3. Use Humor/Entertainment

Erwin McManus was once challenged by someone who accused his church of trying too hard to entertain people. His response, in my own words, was basically that to entertain someone was simply keeping their attention. Some people are entertained by hymns, or organ music, or expository preaching, or drama, or humor etc. I think he makes a great point. We are all trying to communicate a timeless message in new, creative ways. Whatever form that communication takes should depend on the audience. In LiveWire Student Ministries we use lots of humor, video, movement etc., because young people (actually, all people) learn in multi-sensory ways. This is not diluting the message, but rather, becoming better at communicating it. Jesus used stories, object lessons, humor etc. in his teaching, so why are we afraid to?

I must say though, that this, like all things, can easily go too far. Making jokes at a time that needs to be serious can lose a crownd quickly. Also, when the goal becomes entertainment, rather than communicating the message, it has gone too far.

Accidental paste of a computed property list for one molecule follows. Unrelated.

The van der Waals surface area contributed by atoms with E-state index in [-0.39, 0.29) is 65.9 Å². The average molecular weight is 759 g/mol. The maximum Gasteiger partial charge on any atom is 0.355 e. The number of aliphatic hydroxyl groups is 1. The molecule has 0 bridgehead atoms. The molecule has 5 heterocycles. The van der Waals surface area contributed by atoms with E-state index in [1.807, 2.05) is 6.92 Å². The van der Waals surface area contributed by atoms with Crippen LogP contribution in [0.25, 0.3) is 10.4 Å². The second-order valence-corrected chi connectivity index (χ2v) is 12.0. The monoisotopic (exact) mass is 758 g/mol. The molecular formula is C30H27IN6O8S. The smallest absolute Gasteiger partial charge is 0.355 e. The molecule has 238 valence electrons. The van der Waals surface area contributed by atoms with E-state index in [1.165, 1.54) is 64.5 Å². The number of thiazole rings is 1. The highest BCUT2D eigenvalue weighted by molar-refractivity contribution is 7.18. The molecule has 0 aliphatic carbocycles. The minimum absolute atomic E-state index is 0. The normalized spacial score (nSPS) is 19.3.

4. Be Semi-Normal

Weirdness is not a spiritual gift; neither is it admirable. Some preachers seem to get off on using "insider language" or "preacher voices." Is there anything more annoying? This is the whole problem with the Christian Subculture that has been created. By pulling back and secluding, we have lost the right and the opportunity to speak into the culture. I am going to a conference in 2 weeks where Donald Miller will be giving a talk called "How to Share the Gospel Without Weirding People Out." I think that is a great point.